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Copyright Infringement: Here’s All You Need to Know

Learn the basics of copyright infringement in this blog, and learn how to avoid legal issues when you're at risk of being sued.

The internet has presented a threat to humans in a variety of ways. Copyright infringement is one of them. People may have access to millions of websites with a single click and post anything on social media networks by modifying someone else’s original work; a typical example of such change is submitting research papers. Scholars frequently use multiple sources to generate their work. People often plagiarise someone else’s original work without permission. So, what now? Don’t panic since we’ve got you covered.

This article defines copyright infringement and explains how to spot it. We will demonstrate how you can protect your brand against copyright infringement, along with some examples. So, that being said, here’s a quick rundown of everything you need to know about copyright infringement.

What Exactly Is Copyright infringement? 

The violation of someone’s IP (intellectual property) is copyright infringement. It’s just another name for piracy or stealing someone else’s original creation, particularly if the one who stole reaps the advantages rather than the originator of the piece. It is a copyright public performance violation to do any of the following with copyright material:

  • Copying it
  • Making copies available to thy general population
  • Renting or returning it to the general public
  • Making it known to the broad audience

Secondary infringement occurs when someone illegally imports an infringing copy, holds or interacts with it, or puts forward means for making it. In situations of infringement, a copyright holder has the option of pursuing civil remedies and filing a criminal complaint. Civil remedies include the following:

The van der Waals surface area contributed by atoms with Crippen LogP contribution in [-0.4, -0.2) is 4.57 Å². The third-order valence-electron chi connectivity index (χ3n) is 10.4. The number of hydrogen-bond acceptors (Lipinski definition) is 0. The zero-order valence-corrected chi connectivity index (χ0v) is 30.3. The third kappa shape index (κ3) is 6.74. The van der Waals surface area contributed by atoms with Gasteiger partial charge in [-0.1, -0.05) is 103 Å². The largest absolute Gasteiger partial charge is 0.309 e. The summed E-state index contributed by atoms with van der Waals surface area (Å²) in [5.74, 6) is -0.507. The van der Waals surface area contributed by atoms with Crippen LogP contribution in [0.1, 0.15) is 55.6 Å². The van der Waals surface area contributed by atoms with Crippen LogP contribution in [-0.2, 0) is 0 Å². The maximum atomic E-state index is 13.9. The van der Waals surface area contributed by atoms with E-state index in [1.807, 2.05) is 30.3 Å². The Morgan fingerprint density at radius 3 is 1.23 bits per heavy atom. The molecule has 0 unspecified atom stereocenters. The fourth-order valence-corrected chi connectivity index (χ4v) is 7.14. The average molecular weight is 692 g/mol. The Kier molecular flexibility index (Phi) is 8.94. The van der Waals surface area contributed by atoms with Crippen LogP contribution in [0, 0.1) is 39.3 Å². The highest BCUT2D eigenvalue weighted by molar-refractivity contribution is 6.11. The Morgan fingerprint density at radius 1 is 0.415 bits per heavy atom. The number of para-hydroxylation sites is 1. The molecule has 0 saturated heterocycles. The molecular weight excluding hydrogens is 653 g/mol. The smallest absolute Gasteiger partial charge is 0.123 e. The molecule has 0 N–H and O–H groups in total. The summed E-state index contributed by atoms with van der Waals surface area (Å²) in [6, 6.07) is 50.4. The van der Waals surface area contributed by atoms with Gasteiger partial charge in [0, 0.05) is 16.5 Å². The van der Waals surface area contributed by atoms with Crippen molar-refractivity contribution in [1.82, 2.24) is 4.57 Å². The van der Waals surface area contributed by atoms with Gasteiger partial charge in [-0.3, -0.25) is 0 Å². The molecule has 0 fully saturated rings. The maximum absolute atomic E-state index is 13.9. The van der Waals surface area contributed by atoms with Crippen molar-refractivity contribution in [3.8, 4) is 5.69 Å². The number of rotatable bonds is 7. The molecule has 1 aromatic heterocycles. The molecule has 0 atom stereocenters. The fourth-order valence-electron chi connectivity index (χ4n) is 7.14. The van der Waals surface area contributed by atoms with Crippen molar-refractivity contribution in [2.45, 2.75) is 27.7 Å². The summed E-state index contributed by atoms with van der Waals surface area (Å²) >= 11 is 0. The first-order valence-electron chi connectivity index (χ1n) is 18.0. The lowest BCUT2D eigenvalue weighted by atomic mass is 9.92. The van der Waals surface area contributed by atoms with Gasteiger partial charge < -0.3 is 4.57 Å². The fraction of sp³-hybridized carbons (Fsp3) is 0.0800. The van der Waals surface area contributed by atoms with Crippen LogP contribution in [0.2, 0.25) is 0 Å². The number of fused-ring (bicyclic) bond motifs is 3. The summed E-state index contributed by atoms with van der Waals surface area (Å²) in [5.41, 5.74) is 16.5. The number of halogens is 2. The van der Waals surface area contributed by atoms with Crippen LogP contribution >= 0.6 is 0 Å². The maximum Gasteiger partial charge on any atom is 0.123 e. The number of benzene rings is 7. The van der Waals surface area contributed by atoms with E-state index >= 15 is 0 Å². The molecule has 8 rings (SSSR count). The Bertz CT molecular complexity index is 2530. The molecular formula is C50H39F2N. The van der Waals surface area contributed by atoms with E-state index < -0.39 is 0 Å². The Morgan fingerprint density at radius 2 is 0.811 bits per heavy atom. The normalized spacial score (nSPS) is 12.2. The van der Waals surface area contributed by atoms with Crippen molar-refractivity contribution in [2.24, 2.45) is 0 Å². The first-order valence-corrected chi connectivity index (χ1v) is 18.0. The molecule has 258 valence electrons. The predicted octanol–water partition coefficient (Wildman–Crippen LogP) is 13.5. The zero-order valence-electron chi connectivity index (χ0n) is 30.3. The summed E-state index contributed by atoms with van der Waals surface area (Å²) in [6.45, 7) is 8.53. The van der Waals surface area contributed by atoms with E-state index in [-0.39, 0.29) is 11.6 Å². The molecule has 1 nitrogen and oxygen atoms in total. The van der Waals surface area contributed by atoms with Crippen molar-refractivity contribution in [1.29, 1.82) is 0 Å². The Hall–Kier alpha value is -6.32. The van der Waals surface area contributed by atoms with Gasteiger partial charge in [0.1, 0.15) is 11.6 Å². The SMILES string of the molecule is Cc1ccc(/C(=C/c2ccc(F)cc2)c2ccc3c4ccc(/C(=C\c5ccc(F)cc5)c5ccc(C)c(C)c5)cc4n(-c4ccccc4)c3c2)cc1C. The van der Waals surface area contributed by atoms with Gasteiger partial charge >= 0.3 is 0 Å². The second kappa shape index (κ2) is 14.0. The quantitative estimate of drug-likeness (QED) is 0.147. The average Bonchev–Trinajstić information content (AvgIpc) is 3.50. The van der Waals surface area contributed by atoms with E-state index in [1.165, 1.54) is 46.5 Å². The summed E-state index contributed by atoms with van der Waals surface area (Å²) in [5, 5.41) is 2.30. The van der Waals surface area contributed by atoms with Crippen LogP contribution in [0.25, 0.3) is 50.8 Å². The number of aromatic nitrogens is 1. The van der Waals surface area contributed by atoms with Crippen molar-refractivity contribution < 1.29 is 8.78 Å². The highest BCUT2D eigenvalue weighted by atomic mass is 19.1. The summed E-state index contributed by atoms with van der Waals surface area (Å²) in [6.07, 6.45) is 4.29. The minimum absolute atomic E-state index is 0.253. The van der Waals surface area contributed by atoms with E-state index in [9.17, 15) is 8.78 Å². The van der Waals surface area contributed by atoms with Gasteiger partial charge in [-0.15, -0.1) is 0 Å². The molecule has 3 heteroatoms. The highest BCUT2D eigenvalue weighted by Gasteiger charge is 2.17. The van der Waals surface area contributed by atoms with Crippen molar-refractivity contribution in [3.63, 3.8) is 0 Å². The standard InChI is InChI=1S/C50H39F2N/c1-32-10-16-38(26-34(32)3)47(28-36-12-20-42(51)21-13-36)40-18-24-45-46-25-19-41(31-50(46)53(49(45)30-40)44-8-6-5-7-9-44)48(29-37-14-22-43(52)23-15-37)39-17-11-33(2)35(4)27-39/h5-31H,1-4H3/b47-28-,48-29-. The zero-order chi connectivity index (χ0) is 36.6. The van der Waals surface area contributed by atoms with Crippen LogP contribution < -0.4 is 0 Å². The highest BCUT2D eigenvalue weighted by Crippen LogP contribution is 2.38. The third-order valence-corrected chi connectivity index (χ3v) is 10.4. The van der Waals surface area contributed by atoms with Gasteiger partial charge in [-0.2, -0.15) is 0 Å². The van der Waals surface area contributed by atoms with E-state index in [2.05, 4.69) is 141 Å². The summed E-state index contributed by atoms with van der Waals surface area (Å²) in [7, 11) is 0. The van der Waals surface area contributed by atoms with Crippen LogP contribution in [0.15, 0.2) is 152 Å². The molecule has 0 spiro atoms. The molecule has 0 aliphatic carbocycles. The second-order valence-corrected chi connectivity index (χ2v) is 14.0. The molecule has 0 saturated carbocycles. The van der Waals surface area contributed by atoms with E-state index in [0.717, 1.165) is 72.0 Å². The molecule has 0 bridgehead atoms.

• Injunctions are being sought to prevent further violation
  • All infringing contents are delivered to the owner
  • The power to take hold of copies of infringing articles
  • Recovering damages for loss based on the infringer’s earnings

In terms of criminal complaints, Section 63 of the Copyright Act(1957) states that anyone who unknowingly infringes or aids in the violation of the copyright in work, or other right conferred by the Copyright Act, is punishable. The law can sentence that person with imprisonment for a period of a minimum of six months, extending up to 3 years, and a penalty of a minimum of ₹50,000, which can be extended to ₹20 lakhs.

Click here to get Online Copyright Registration 

Limitations and Exceptions of Copyright Infringement 

When first beginning to guard against copyright infringements, it is crucial to understand that there are a few scenarios in which someone may utilise your creative work without infringing on your rights.

The first situation occurs when your copyright expires and becomes public domain. Copyright protection typically lasts for the author’s lifetime plus 70 years. After this, they become part of the public domain and can be used by anybody.

The fair use concept is a common infringement exemption. In some cases, the fair use exemption permits others to use a work without the copyright holder’s consent. Examples of uncommon uses that can qualify as fair use under copyright law include comments, criticism, teaching, news reporting, and research. Nevertheless, there isn’t any legal definition of fair use, and whether it applies to a particular usage is assessed individually.

Courts will evaluate several criteria in a dispute, including the character and purpose of the use, the type of the copyrighted work, the amount of work utilised, and the market impact of the used position. The following are some examples of exceptions to copyright protection:

  • Library and Archives: Copying protected works is permitted to preserve them in libraries and archives
  • Educational use: Copyright violation does not apply to protected material utilised for learning, assessment, or instruction. The information can be photocopied, played and performed as part of the education and enrichment
  • Temporary copies: A backup copy of computer software will not violate the owner’s copyright if acquired and used correctly
  • Customised format: It’s not a copyright violation to reproduce and distribute copyrighted material in a specialised format for individuals with impairments.

Examples of Copyright Infringement 

There are several manifestations and sorts of copyright infringements. If you execute the following acts without first receiving permission from the holder, author, or owner, of the copyrighted content, you’ll be committing copyright infringement examples:

  • Recording an entire movie at a cinema theatre
  • Uploading a video to your company’s official website that contains copyrighted songs or words
  • Making use of images with copyright on your company’s official website
  • Making use of the copyright for songs in India of a music band on your company’s official website
  • Completely altering a photograph and uploading it on your company’s official website
  • Creating content using copyrighted pictures or text for sale